Saturday, July 18, 2020

Social Justice And Religion

In the Catholic Times a one time journalist who is still teaching reviews his religious life and gives us some thoughts to consider as Christians. Namely that even if we are in the same family we don't all think the same. And this is the same for those who belong to the same family of faith.

Even if you look at the members of the long-standing Catholic press conference. The same beliefs and vocation are the same, but the results of those beliefs are slightly and at times greatly different. There may be several causes. The religious background of the family, the environment of growth and education, the ideological orientation of the media in which they belong….

Many of the members of the Catholic Press Association have taken religious education classes in seminaries and many were members of old Catholic families. He suspects this is true of other religious movements. They not only learned about the Bible and the liturgical and sacramental life but from the trends in each diocese and parishes from which they belong.
"This being the case Who am I?" The writer wants to ask and gives us his answer. In his family tree, on both sides of the family, it is difficult to find any Catholics or Protestants.  Even in his wife's family, it is the same, one does not find persons who believed in Jesus. Most of them were descendants of strong Confucianists or Buddhists. So, when he was hanging out with journalists, he was like a bean among the barley.

In 1995, when 43 years old, during a year of training at the University of Cleveland in the United States, a local Christian brought him to the cathedral. Surprised, shortly after he began attending a 6-month catechumen class and was baptized.

Before he went to America, he was exhausted both in body and mind. As the head of the labor union of a newspaper company, it was very difficult to fully agree with the labor-management negotiations following the struggle to reinstate five fellow journalists who were dismissed. The persecution and betrayal he experienced through the process brought about a change in the way he saw the world and others.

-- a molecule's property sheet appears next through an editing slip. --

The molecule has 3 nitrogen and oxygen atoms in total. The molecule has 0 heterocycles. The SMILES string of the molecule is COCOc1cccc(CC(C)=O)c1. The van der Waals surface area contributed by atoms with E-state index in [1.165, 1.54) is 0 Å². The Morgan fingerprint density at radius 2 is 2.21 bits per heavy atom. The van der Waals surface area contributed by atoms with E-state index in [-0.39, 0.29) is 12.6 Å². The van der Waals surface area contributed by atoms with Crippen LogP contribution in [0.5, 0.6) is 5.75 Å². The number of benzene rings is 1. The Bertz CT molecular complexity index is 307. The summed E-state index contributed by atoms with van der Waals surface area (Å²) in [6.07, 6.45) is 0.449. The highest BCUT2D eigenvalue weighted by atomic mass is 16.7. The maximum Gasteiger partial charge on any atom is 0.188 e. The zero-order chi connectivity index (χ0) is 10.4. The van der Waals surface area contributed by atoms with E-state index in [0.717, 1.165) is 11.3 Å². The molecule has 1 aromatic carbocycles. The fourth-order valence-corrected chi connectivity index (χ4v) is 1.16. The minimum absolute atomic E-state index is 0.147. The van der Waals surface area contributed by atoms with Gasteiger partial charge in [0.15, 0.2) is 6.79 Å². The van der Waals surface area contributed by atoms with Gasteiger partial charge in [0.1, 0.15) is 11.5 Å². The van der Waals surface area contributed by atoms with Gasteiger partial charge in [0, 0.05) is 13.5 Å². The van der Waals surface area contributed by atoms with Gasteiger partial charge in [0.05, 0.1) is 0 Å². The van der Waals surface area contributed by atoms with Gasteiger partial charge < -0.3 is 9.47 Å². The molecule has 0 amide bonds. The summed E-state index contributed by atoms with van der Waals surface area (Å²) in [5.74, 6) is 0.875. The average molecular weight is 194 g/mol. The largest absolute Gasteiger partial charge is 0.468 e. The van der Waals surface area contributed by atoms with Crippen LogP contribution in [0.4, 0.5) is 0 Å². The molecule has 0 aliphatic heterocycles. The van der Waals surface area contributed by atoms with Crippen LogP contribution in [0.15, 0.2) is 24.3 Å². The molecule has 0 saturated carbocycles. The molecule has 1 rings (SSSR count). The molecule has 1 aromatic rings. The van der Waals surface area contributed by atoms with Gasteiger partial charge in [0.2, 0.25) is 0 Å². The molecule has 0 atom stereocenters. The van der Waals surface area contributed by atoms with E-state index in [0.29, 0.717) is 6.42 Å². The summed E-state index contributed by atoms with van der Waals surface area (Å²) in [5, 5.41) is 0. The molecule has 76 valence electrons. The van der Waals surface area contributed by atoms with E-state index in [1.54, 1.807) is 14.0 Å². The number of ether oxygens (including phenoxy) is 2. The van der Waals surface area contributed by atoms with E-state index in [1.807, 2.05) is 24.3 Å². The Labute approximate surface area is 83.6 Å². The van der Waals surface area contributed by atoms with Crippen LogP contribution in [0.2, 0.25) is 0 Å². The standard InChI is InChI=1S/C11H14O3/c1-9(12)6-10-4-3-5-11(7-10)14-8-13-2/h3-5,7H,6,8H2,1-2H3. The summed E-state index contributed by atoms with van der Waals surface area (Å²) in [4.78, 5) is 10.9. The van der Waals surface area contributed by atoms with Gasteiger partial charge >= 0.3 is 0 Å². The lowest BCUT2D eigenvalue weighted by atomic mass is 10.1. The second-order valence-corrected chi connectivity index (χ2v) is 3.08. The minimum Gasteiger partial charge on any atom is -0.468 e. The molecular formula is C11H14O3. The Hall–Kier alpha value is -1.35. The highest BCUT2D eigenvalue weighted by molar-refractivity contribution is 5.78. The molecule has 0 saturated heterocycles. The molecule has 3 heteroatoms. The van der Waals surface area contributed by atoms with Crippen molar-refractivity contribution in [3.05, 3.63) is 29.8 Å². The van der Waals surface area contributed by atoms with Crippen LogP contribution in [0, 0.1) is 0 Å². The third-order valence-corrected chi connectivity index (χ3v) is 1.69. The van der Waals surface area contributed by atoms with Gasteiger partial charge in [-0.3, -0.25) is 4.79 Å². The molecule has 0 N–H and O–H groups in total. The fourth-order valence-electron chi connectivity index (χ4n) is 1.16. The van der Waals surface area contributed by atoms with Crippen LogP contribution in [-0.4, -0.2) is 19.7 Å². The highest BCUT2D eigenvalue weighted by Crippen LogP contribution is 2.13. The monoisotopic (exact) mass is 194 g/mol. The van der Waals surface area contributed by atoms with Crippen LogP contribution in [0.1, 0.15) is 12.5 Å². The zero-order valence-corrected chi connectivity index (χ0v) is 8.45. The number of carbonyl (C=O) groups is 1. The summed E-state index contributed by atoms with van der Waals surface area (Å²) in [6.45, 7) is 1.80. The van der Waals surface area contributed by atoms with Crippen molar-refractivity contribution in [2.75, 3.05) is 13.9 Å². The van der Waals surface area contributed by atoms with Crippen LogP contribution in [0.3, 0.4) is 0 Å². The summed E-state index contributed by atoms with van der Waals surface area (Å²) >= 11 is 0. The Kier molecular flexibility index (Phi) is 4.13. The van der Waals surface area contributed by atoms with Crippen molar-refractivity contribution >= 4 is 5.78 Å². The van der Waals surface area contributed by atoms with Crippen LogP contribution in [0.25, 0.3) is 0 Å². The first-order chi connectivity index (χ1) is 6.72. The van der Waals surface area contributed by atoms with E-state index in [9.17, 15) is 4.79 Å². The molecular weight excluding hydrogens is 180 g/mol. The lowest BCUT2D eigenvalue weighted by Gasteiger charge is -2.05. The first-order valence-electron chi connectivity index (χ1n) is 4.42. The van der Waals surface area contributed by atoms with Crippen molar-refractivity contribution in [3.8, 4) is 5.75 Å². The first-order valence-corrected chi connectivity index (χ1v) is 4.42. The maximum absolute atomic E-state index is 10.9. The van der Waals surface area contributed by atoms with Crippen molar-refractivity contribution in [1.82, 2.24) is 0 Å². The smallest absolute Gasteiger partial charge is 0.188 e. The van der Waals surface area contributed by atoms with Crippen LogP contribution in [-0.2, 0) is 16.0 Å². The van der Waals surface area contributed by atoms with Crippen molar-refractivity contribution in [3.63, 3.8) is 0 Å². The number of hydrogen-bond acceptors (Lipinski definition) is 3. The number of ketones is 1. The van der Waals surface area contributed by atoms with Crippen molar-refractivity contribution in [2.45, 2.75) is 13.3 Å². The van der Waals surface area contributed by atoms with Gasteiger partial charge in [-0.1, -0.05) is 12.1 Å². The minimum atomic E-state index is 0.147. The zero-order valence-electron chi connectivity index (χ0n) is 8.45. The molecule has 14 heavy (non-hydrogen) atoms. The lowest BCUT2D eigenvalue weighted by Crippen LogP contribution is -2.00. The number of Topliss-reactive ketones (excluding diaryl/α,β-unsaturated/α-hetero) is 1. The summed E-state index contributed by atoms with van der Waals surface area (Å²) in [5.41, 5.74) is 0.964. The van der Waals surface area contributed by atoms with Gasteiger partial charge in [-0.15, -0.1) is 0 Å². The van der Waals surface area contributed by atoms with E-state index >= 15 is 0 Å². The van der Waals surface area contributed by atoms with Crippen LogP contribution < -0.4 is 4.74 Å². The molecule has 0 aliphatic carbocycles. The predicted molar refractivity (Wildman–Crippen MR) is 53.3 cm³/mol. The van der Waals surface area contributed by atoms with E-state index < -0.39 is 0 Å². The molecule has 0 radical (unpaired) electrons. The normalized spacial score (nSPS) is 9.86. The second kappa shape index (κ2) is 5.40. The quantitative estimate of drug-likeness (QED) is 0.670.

Baptism was a turning point in his life. After he returned home, he was very devout.  He attended the 'Faith School' hosted by the Journalists Association, where he first became acquainted with the 'Social Doctrine' of the church. Lectures on social doctrine were decisive in identifying and shaping his faith. 
The liturgical and sacramental life is present but the social doctrine taught him that the liturgy and sacraments are not all that make up the religious life and he can realize the evangelical values and ​​offer up the Mass in all the areas of life.
The tasks associated with the social doctrine were also similar to those in journalism his professional calling. As the Gospel shows, it is "the duty of just social action," to fight in the name of justice for the common good when social, economic, and political structures contradict the message of the gospel.

Suddenly, his eyes lit up. Working as an editorial board member, he piled up social doctrine books in his office and studied. Also, at the meeting, when the editorial committee members proposed a thesis topic and had a discussion, explanations were based on the logic of social doctrine studied in advance. In this way, the thesis and direction of the newspaper on various social issues such as 'opposition to the death penalty' and 'life ethics' were made clear.

He found that few of the members of the parish knew about the social doctrine. Even though there are many educational programs in the parish, he doesn't see any social catechism classes. Even among members of the journalist society, he has heard  'red-education' referring to social doctrine.

In his view, such persons' common focus in the religious life is the liturgy and sacraments: praying for 'health and happiness of family and the development of the country', and diligently doing acts of charity. These people are referred to as 'zealous believers'.  ( He doesn't know why they are labeled zealous persons as if they are following the traditional authentic Christianity)

These people have something in common in that, they try to restrain others from talking about the signs of the times and the problems of the community with 'don't talk politics'.

"Am I a more zealous believer?" No, he is not ready to say that. He just knows that Jesus is with him and leading him in his daily circumstances.

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